“I'm sorry,” he said. “My name's Luke. I didn't expect to see another soul around here till all of this blew over, never mind one so friendly.”

“Silas.” I took his hand and shook it firmly. “I don't know what happened,” I admitted, looking around me, “but I'll do anything I can to help.”

“You're dressed up awfully smart,” he frowned. “Where have you come from?”

I felt my face redden with embarrassment. “These are, ah...” I hesitated. “They're borrowed.”

He smiled. “Understood,” he said. “And the car?”

“Everything.”

“Well, just so long as nobody got hurt, it doesn't matter to me where it came from.”

Just then we both looked up at the sky as large raindrops slapped the road and fell cold on our skin. Ragged dark clouds began to edge in and flick the water's surface with droplets.

“Oh great,” sighed Luke. “More water. Just what we need.”

I ducked back into the car and cleared the passenger seat, throwing my backpack and the maps into the back. We both quickly sat inside as the wind rolled noisily through the streets and the rain quickly began to hammer loudly on the car's metal drum-skin roof. Luke's voice was almost drowned by the ferocity of the sudden noise, and he sat with the metal pipe on his lap as if it were his child.

“Here's where we are, Silas,” he said, staring out the windscreen thoughtfully. “We only have what information the government see fit to feed us over the radio, but according to everything I've heard, something hit the earth, right on the pacific plate, and tore such a path through the atmosphere it screwed all of that up too. Most of our coasts are gone, they're underwater.”

Before my mind could gather what he had thrown at me he turned to face me.

“Now,” he said, “there's a river about a mile behind my house, and if there's any more rain like this it'll burst its banks again. We need to move fast, but to get anywhere safe we'll have to drive across this.” He gestured toward the expanse of water that had now turned black with the sky.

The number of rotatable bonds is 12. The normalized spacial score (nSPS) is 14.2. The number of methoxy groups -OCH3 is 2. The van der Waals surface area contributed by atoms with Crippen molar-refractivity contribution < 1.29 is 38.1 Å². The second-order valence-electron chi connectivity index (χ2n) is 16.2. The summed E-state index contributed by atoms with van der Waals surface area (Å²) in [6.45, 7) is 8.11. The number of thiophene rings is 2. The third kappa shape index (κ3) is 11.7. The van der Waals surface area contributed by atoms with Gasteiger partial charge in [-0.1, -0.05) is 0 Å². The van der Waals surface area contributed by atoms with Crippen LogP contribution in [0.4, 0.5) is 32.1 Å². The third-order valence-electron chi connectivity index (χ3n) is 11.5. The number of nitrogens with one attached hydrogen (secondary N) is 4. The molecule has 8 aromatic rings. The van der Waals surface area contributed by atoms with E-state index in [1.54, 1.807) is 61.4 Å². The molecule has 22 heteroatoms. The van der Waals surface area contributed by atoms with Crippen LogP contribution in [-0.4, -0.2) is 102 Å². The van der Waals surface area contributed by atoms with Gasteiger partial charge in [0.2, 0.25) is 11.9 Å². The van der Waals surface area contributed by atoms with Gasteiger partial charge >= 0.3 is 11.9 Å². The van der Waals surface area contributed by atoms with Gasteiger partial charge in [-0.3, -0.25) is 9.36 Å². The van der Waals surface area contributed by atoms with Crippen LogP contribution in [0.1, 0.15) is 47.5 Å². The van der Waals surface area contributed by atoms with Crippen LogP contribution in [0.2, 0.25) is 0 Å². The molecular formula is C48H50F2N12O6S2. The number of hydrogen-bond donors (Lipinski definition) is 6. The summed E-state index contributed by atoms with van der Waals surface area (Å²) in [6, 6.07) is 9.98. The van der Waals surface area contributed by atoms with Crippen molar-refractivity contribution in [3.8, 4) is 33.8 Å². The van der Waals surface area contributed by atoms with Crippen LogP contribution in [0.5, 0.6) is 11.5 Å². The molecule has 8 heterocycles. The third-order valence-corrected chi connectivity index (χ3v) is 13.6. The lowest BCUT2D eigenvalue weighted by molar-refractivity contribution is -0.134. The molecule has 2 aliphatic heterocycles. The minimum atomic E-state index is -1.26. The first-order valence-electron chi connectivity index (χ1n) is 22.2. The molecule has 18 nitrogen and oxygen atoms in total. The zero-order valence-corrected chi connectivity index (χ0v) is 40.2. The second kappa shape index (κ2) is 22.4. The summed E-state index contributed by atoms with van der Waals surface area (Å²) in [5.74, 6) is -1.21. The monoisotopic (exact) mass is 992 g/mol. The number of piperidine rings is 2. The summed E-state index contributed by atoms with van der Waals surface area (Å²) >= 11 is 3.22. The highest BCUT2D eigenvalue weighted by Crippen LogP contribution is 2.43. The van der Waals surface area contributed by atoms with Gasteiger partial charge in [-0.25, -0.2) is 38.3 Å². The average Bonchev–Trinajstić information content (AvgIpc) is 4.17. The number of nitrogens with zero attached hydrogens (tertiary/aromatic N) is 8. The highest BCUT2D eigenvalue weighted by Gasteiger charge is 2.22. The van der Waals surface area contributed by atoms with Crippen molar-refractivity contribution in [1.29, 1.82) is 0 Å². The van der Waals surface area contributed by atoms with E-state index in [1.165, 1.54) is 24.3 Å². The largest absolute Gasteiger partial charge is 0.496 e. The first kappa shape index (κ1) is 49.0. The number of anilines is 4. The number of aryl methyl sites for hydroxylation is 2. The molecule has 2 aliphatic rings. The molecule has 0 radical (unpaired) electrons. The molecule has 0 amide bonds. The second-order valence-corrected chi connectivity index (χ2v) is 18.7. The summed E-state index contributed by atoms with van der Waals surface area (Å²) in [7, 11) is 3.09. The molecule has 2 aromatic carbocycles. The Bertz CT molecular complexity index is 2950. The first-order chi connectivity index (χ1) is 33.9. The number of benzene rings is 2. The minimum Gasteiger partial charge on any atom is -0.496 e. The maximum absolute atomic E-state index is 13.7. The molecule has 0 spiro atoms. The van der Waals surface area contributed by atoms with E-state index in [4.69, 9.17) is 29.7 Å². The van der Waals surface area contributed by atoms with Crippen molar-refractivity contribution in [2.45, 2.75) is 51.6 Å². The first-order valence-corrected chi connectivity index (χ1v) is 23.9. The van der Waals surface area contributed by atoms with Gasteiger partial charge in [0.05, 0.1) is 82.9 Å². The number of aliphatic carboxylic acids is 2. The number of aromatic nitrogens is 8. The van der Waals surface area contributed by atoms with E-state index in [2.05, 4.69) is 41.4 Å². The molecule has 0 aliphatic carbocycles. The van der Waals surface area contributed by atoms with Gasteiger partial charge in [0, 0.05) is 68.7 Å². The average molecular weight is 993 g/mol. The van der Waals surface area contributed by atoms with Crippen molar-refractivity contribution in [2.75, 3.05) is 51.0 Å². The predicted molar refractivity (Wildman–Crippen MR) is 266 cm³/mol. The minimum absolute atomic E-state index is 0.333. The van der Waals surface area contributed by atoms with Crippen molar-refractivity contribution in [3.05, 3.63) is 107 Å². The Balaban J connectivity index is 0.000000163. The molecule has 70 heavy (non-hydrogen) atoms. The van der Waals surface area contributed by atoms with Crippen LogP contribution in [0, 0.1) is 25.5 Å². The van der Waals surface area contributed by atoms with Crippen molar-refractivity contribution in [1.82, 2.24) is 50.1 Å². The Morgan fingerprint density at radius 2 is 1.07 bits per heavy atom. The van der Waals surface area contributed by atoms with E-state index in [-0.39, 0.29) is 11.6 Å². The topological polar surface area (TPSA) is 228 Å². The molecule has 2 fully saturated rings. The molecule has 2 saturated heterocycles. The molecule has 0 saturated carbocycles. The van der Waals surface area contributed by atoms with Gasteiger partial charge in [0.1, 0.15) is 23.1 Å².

“There's no other way?” I asked him, glancing back at the maps I had thrown hastily onto the back seats.

“I've looked,” he said. “Without backtracking right into the path of the river, there are only two ways north – and unless you can lift a fallen hundred year-old oak tree out of the other road, the ford's the only way to go.”

“Okay,” I agreed. “Well, if you can get your wife here, I’ll get the car ready.”

“Thanks again, friend,” said Luke, and with that he shook my hand once more before leaping out of the car with his metal pipe.

He ran hunched against the downpour and began wading into the water to enter his house. The blue sky was now gone, saturated by clouds so dark that it started to look like dusk outside. I started up the car and drove slowly up to the water's edge, then hurriedly cleared everything off the back seats into the footwells.

I sat back and waited, the windscreen wipers overwhelmed by the rain. It seemed to take hours, and in my mind I saw the river slowly filling along miles of its length with the endless water being poured into it from the rolling clouds, and I felt the butterflies of nerves fluttering in my stomach.

Luke finally emerged from the house carrying a large and unmoving dark bulk in his arms. He waded carefully, his progress painfully slow to watch, and I leaped out of the car into the sudden harshness of freezing rain as he neared.

Looking soaked beyond what I had thought possible despite his waterproof coat, Luke finally approached the car, and I saw the blankets he had wrapped his wife in were just as soaked. I opened the back door and helped to lay her down, and we both hurried to free her from her clinging, soaking sheets like unwrapping a mummy.

A beautiful and pale face emerged, her blonde hair thinning with age but still tumbling full and wet in waves across the car seat beneath her. Her eyes were closed, and I began to wonder if she had died long ago and Luke was keeping her with him because he could not let her go, but I heard a murmur escape her cracked lips. Her eyes flickered open, coloured a pastel green that was as soft as her skin, then closed.

I shut the door and we both leaped into the front, and with an almost paralysing trepidation I revved the engine hard and slowly brought up the clutch, and the car began to move and dipped into the dark water. As we crept forward neither of us said a word, staring intently out of the windscreen between each beat of the wipers, neither of us blinking. My heart pounded so loud I was sure Luke would hear it, my breath held tight. I felt a smile begin tentatively to form as we drove out deeper, almost level with Luke's front door.